7. Northern Plains Potato Growers Assn. - $20,000.
(Project: Potato Bowl USA) Kristen Larson stated they are looking to do the Potato Bowl as last year, incorporating with the Alerus Center and have the parade go downtown and getting vendors involved. It was noted that last year the organization received $12,500 and Ms. Larson stated they were able to do more with the funding - had inflatable play area along with the french fry feed and had an event at the stadium for the students to get involved and do more fun things, looking at getting students at UND campus involved - they est. over 10,000 at the parade, game 11,500 and 7,500 at french fry feed and last year’s numbers increased.. The committee asked for percentage of increase at last year’s event. It was noted that levels of funding have been over the years - $3,500 for pre-flood and before.

8. Grand Forks/East Grand Forks Chambers of Commerce Military Affairs Committee:
Golden Eagle Club_- $5,000. _______________________________________________
(Project: 2002 Annual Maury Rothkopf Military Appreciation Day) Tony Trimarco,
UND, chair of the joint committee that represents business communities on both sides of the river, that they are looking for financial assistance for their military appreciation day that they hold in the fall, this is their 6th year for this type of format - is an annual event that shows the communities’ appreciation to the military members and their families - and only event they do that solely recognizes military and goes on our record of community support for the base - that this is a family event, pre-game lunch tied to a UND football game so the military members, their family members - totally free for all the participants - day of entertainment and fun, this year they served over 1200 meals and 866 went to the game. This also is for the UND ROTC Program (their cadets) as well as ND National Guardsmen and this year to include reservists and recruiters so expanding it so broad focus for entire military.

Mr. Gershman asked if it was the Abilene award that Grand Forks has won; Mr. Trimarco stated they won it for the first time - Abilene Trophy was originated at the Abilene, TX Chamber of Commerce which held the standard for its support of their military bases and the Air Force recognized that as the standard for community support, that we applied for it in 1998 and received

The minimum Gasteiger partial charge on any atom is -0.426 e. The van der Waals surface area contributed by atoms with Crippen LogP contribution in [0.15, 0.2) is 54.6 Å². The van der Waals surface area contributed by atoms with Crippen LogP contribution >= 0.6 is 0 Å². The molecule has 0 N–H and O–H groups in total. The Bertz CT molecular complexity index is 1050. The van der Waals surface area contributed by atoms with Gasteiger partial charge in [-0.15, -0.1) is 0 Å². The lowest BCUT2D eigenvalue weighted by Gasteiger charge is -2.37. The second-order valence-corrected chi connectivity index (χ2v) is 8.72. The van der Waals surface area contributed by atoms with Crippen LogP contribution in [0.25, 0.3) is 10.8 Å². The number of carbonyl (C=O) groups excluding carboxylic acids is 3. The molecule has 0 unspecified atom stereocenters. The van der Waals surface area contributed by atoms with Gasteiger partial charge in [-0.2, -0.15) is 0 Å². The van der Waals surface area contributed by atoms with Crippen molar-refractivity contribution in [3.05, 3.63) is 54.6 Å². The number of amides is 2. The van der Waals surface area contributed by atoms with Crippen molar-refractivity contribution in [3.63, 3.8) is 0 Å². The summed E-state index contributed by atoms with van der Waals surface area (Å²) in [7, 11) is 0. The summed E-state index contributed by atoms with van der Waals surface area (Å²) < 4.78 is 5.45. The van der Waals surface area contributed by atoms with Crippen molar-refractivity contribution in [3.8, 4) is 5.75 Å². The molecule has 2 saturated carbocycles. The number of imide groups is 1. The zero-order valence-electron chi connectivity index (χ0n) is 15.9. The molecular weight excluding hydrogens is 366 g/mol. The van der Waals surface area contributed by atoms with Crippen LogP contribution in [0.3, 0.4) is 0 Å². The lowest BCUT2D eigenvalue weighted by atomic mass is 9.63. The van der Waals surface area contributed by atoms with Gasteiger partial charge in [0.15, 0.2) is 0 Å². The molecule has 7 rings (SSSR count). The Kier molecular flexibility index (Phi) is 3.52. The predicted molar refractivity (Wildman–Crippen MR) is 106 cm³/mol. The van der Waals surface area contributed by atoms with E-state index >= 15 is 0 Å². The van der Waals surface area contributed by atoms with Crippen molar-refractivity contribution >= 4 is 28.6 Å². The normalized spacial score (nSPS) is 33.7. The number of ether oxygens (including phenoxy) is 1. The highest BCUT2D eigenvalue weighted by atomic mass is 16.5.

it and have received Air Force recognition as the best community support for a base. It was noted that these types of events strengthen our relationship with the community; September 11 put a hold on things, and events they are doing are family oriented and shows them that not only when they deploy that this is a community that cares about the deployed person but also care about the family that’s back here - lot of events are very much linked to the support for the family and are going to press hard this year to show that we’re an organization that’s looking to build a population as its community - that we have over 2000 retirees in the community and he’s here as a result of the folks on this committee and what they’ve done to the base - if we do our job right on this committee representing this community to the military, they’re going to want to stay here, to come back and send their kids to school - indictors are that they’re doing their job right, the Air Force is recognizing that through the awards, the relationships that exist between us and the Base has never been better - one of the reasons they’re here now, have carried this event for the past couple years, but numbers wise they raise about $20,000 from the business community each year that goes in direct support of programs and activities that they do, this event goes from $12,000 to $14,000 and that takes away from the other programs and events that they can support. Mr. Gershman stated that we have another round of base closings coming in 2005 and that’s going to happen and these types of events are very important when they do - it’s one of the things they look at. Mr. Trimarco stated they are sending clear signals all the way to the top and are recognized for our support for this base, and its unmatched.